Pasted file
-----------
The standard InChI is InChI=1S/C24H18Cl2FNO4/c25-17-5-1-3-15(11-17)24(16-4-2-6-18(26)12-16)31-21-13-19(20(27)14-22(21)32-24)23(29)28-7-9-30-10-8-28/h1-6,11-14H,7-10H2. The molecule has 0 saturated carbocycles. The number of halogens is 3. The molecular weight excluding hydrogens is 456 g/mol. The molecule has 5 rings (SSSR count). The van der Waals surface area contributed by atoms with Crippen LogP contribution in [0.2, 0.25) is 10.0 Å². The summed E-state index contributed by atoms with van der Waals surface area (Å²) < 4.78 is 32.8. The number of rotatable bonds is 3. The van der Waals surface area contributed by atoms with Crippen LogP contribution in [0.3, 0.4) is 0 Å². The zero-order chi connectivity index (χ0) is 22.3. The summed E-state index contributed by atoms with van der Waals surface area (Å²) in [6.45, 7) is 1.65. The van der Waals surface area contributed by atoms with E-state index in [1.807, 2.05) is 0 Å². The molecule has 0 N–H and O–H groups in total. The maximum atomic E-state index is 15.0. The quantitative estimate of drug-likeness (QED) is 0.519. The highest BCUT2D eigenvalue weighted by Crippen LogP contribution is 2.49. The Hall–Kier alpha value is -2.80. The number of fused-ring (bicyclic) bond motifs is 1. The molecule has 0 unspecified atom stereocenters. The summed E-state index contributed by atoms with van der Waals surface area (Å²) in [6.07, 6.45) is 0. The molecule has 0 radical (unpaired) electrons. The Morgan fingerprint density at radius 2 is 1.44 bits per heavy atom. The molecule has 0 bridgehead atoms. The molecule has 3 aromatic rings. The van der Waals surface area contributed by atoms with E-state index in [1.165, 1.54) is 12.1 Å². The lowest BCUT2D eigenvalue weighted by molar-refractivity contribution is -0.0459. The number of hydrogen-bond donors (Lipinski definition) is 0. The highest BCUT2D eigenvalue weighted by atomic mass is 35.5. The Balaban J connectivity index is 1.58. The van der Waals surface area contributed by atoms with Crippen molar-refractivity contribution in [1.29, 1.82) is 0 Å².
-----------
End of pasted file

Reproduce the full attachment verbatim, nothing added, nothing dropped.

The standard InChI is InChI=1S/C24H18Cl2FNO4/c25-17-5-1-3-15(11-17)24(16-4-2-6-18(26)12-16)31-21-13-19(20(27)14-22(21)32-24)23(29)28-7-9-30-10-8-28/h1-6,11-14H,7-10H2. The molecule has 0 saturated carbocycles. The number of halogens is 3. The molecular weight excluding hydrogens is 456 g/mol. The molecule has 5 rings (SSSR count). The van der Waals surface area contributed by atoms with Crippen LogP contribution in [0.2, 0.25) is 10.0 Å². The summed E-state index contributed by atoms with van der Waals surface area (Å²) < 4.78 is 32.8. The number of rotatable bonds is 3. The van der Waals surface area contributed by atoms with Crippen LogP contribution in [0.3, 0.4) is 0 Å². The zero-order chi connectivity index (χ0) is 22.3. The summed E-state index contributed by atoms with van der Waals surface area (Å²) in [6.45, 7) is 1.65. The van der Waals surface area contributed by atoms with E-state index in [1.807, 2.05) is 0 Å². The molecule has 0 N–H and O–H groups in total. The maximum atomic E-state index is 15.0. The quantitative estimate of drug-likeness (QED) is 0.519. The highest BCUT2D eigenvalue weighted by Crippen LogP contribution is 2.49. The Hall–Kier alpha value is -2.80. The number of fused-ring (bicyclic) bond motifs is 1. The molecule has 0 unspecified atom stereocenters. The summed E-state index contributed by atoms with van der Waals surface area (Å²) in [6.07, 6.45) is 0. The molecule has 0 radical (unpaired) electrons. The Morgan fingerprint density at radius 2 is 1.44 bits per heavy atom. The molecule has 0 bridgehead atoms. The molecule has 3 aromatic rings. The van der Waals surface area contributed by atoms with E-state index in [1.165, 1.54) is 12.1 Å². The lowest BCUT2D eigenvalue weighted by molar-refractivity contribution is -0.0459. The number of hydrogen-bond donors (Lipinski definition) is 0. The highest BCUT2D eigenvalue weighted by atomic mass is 35.5. The Balaban J connectivity index is 1.58. The van der Waals surface area contributed by atoms with Crippen molar-refractivity contribution in [1.29, 1.82) is 0 Å².